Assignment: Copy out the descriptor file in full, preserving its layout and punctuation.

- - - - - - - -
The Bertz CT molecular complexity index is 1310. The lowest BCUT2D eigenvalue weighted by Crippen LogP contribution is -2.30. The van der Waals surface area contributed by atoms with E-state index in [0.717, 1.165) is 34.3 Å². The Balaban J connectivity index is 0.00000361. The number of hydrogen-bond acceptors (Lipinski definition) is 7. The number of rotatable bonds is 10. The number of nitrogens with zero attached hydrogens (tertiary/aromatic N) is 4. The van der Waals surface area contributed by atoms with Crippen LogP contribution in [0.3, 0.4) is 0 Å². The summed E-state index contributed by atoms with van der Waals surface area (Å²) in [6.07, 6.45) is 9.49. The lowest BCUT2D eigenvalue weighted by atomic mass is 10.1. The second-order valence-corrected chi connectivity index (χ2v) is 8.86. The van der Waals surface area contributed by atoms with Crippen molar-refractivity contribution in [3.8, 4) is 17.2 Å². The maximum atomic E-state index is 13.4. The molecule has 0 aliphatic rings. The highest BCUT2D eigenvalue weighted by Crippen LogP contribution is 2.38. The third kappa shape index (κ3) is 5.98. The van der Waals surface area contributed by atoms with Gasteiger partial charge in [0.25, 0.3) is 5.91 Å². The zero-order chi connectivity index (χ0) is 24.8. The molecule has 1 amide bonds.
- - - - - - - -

The Bertz CT molecular complexity index is 1310. The lowest BCUT2D eigenvalue weighted by Crippen LogP contribution is -2.30. The van der Waals surface area contributed by atoms with E-state index in [0.717, 1.165) is 34.3 Å². The Balaban J connectivity index is 0.00000361. The number of hydrogen-bond acceptors (Lipinski definition) is 7. The number of rotatable bonds is 10. The number of nitrogens with zero attached hydrogens (tertiary/aromatic N) is 4. The van der Waals surface area contributed by atoms with Crippen LogP contribution in [0.3, 0.4) is 0 Å². The summed E-state index contributed by atoms with van der Waals surface area (Å²) in [6.07, 6.45) is 9.49. The lowest BCUT2D eigenvalue weighted by atomic mass is 10.1. The second-order valence-corrected chi connectivity index (χ2v) is 8.86. The van der Waals surface area contributed by atoms with Crippen molar-refractivity contribution in [3.8, 4) is 17.2 Å². The maximum atomic E-state index is 13.4. The molecule has 0 aliphatic rings. The highest BCUT2D eigenvalue weighted by Crippen LogP contribution is 2.38. The third kappa shape index (κ3) is 5.98. The van der Waals surface area contributed by atoms with Gasteiger partial charge in [0.25, 0.3) is 5.91 Å². The zero-order chi connectivity index (χ0) is 24.8. The molecule has 1 amide bonds.